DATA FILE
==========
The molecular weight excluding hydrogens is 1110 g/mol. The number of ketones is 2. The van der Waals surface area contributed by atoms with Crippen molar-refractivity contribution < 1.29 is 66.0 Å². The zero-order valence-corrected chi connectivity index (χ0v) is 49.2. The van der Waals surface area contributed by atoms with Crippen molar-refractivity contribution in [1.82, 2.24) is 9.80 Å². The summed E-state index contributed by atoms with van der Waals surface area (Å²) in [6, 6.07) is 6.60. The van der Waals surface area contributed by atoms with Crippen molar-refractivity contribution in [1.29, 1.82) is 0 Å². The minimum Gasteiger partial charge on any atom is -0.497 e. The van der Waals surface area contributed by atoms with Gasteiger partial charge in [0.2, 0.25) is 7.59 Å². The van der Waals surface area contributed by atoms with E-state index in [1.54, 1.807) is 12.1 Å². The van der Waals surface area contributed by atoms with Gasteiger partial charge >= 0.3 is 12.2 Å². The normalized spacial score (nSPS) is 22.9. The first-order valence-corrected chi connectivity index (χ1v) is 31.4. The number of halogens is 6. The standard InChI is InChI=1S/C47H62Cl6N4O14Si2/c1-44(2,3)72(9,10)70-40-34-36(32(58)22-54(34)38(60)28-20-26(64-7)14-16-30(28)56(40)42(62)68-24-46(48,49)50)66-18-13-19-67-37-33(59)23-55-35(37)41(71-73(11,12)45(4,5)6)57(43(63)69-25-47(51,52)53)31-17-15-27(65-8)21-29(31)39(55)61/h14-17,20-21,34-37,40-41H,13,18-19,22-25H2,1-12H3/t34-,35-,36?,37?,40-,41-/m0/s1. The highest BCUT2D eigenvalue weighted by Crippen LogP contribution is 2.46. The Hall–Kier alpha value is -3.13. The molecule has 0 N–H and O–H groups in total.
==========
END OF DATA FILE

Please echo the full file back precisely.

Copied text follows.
The molecular weight excluding hydrogens is 1110 g/mol. The number of ketones is 2. The van der Waals surface area contributed by atoms with Crippen molar-refractivity contribution < 1.29 is 66.0 Å². The zero-order valence-corrected chi connectivity index (χ0v) is 49.2. The van der Waals surface area contributed by atoms with Crippen molar-refractivity contribution in [1.82, 2.24) is 9.80 Å². The summed E-state index contributed by atoms with van der Waals surface area (Å²) in [6, 6.07) is 6.60. The van der Waals surface area contributed by atoms with Crippen molar-refractivity contribution in [1.29, 1.82) is 0 Å². The minimum Gasteiger partial charge on any atom is -0.497 e. The van der Waals surface area contributed by atoms with Gasteiger partial charge in [0.2, 0.25) is 7.59 Å². The van der Waals surface area contributed by atoms with E-state index in [1.54, 1.807) is 12.1 Å². The van der Waals surface area contributed by atoms with Gasteiger partial charge >= 0.3 is 12.2 Å². The normalized spacial score (nSPS) is 22.9. The first-order valence-corrected chi connectivity index (χ1v) is 31.4. The number of halogens is 6. The standard InChI is InChI=1S/C47H62Cl6N4O14Si2/c1-44(2,3)72(9,10)70-40-34-36(32(58)22-54(34)38(60)28-20-26(64-7)14-16-30(28)56(40)42(62)68-24-46(48,49)50)66-18-13-19-67-37-33(59)23-55-35(37)41(71-73(11,12)45(4,5)6)57(43(63)69-25-47(51,52)53)31-17-15-27(65-8)21-29(31)39(55)61/h14-17,20-21,34-37,40-41H,13,18-19,22-25H2,1-12H3/t34-,35-,36?,37?,40-,41-/m0/s1. The highest BCUT2D eigenvalue weighted by Crippen LogP contribution is 2.46. The Hall–Kier alpha value is -3.13. The molecule has 0 N–H and O–H groups in total.